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Cedars of Peace: Retreat hermitages in the sacred woods of Kentucky

Posted on February 20, 2023, by Christina Manweller

… rest a while

Sojourners on life’s journey find gifts abounding at Cedars. Quiet is interspersed with bird symphony. Solitude rocks you in gentle arms. Body and soul encounter deep rest.

The eight Cedars of Peace hermitages nestle into the woods on the Motherhouse property, each featuring a small kitchen and cozy sitting, dining and sleeping areas; a tranquil screened porch beckons. Cedars invites individuals to come experience the woods for a weekend or a week. Some stay longer — for several weeks or eve months.

A small wooden cabin is visible through the green trees.
Above, a Cedars of Peace cabin waits to welcome a retreatant. Below, the Peace Path brings visitors along a secluded walk in the woods.
Photo by Christina Manweller

Starting in 2004, the cabins, originally constructed beginning in the 1970s, were rebuilt by Susan Classen CoL using wood salvaged from other locations. A new cabin, Gratitude, recently completed, incorporates yellow poplar and Osage orange salvaged from a house built in the early 20th century that was slated to be burned; yellow pine was reused from the old Loretto Heritage Center floor; ash trees decimated by the emerald ash borer live on, their beauty a gift to us today.

Wooden sign reading "Peace Path" marks a path leading into the woods.
Photo by Christina Manweller

Cedars’s origins go back to the 1960s when Jane Marie Richardson SL yearned for a life of solitude but had not found others in Loretto with that desire, prodding Thomas Merton, monk at nearby Gethsemani, to ask, “How many do you need?” The answer: “None.” She moved ahead with her plans.

In 1975, Loretto’s Executive Committee approved Jane Marie’s request that cabins be built in the woods. Cedars of Peace was born three months later when construction began on the first four cabins and the chapel. Sisters, including Jane Marie, completed much of the interior and finish carpentry.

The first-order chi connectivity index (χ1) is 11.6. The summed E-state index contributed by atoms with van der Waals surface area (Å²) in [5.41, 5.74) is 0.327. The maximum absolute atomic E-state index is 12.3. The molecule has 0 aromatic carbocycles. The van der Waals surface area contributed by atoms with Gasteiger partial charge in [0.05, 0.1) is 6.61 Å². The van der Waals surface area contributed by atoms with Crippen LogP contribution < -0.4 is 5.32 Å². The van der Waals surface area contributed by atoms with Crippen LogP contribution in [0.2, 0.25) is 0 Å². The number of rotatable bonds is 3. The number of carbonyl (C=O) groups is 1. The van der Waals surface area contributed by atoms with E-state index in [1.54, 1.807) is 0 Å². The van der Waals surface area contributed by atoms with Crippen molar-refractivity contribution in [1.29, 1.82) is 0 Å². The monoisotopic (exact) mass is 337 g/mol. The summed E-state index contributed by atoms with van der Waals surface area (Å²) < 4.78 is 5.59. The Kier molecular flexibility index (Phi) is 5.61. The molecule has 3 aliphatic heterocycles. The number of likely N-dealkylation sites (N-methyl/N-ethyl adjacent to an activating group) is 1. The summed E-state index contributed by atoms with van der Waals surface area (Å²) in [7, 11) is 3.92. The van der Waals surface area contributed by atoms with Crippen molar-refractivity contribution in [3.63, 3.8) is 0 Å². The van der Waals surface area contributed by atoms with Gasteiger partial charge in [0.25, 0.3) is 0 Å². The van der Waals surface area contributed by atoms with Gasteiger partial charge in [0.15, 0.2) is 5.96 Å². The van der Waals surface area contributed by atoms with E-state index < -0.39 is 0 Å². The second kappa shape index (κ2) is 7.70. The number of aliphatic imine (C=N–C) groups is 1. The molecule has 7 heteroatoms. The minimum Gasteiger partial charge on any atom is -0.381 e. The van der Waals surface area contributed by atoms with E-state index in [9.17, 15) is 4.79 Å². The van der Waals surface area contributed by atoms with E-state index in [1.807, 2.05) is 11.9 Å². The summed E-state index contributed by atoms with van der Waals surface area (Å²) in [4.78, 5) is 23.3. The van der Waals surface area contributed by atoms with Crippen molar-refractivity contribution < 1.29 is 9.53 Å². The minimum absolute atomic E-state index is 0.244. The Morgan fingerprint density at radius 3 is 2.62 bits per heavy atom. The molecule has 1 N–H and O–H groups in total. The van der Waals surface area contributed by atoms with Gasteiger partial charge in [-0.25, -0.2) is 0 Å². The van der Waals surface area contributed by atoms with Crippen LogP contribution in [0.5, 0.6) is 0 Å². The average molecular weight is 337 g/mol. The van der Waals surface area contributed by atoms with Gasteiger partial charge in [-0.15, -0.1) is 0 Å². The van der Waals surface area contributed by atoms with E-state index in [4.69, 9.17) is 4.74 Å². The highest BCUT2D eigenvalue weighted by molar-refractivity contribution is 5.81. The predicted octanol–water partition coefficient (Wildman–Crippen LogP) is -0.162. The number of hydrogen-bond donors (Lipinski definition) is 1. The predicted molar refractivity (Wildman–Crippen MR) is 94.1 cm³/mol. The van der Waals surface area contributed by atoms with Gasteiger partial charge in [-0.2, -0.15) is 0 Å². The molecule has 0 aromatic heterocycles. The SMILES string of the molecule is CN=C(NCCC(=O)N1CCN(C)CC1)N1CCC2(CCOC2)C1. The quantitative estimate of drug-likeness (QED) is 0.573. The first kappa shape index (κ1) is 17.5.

Two deer pass through a snowy woods.
Above, two deer pass through the Cedars of Peace retreat area on a quiet winter day.
Photo by Peg Jacobs CoL

I found I needed to seek God in greater silence.

Carol Kokocinski
In a clearing in the woods, a labyrinth made of stones invites people to walk the mulch path.
Below, the labyrinth at Cedars offers walkers a contemplative experience.
Photo by Christina Manweller
Archival black and white photo of two woman working together to saw a board.
Helen DoBell SL, left, and Carol Kokocinski cut wood as they complete finish work on a cabin.
Photo by Jeanne Dueber SL, Loretto Magazine, 1982

With time, additional Community members showed interest in living at Cedars for varying lengths of time. In a 1982 Loretto Magazine article, Carol Kokocinski commented, “I really discovered I couldn’t be at home except in the woods. I need this to survive. I found I needed to seek God in greater silence.”

Susan arrived in 2003 when Karen Knoll CoL was director; she was transitioning from Central America where she’d lived for more than 20 years. Susan spent a year working with Karen, then decided to stay, stripping and transforming each cabin, using elbow grease and salvaged material. Always on the lookout for wood she might repurpose, she shares the story of a Motherhouse housekeeper who, on her drive home, spotted a house being torn down. She stopped and said, “I know somebody who’s going to want that wood! Don’t burn it.” And so Susan procured the wood to renovate the interior of the chapel.

Woman holding a chainsaw partway through a log with logs neatly corded behind her.
Susan Classen CoL cuts cedar logs for a cordwood cabin in 2005.
Photo by Peg Jacobs CoL

One woman, after a recent stay at Cedars, found the small space so comfortable that she went home, sold her house and built a house about the size of one of the cozy cabins.

‘Gratitude’ springs forth

Woman holding a sander to the wall turns and smiles for the camera
Katie Leitch, volunteering during her stay at Cedars, sands the new shower.
Photo by Susan Classen CoL
Cozy sitting room with a easy chair, table and small heater. Big windows allow light to flood the room.
A beautiful room with a comfy chair lends itself to reflection and contemplation. The floor is yellow pine salvaged from the Heritage Center.
Photo by Susan Classen CoL

Nature has a wonderful power to take you out of yourself, letting you recognize yourself as part of God’s creation. Your own troubles are minimized. It’s sheer praise .

Jane Marie Richardson SL
Loretto Magazine, 1982
View looking through an old wooden gate of an old house.
This house was slated to be burned when a friend asked Susan Classen CoL if she could use the wood. She said yes, and wood from the house lives again in the newest cabin at Cedars of Peace.
Photo by Susan Classen CoL
Small wooden cabin with a front porch.
The finished cabin nestles into the woods.
Photo by Susan Classen CoL

To learn more about Cedars of Peace, visit the Cedars webpage.

To read all the articles in the Winter 2022-2023 issue of Loretto Magazine, click here.


Christina Manweller

Editor of Loretto Magazine, Christina’s nonfiction and poetry has appeared in numerous publications. For many years she served as Director of Communications for a Colorado-based peace and justice organization. Her background also includes English and writing instruction at a local community college, digital and print design work, and photography. One of her joys is visiting the Loretto Motherhouse once or twice a year.
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Loretto welcomes you

Learn more or plan a visit to the Motherhouse!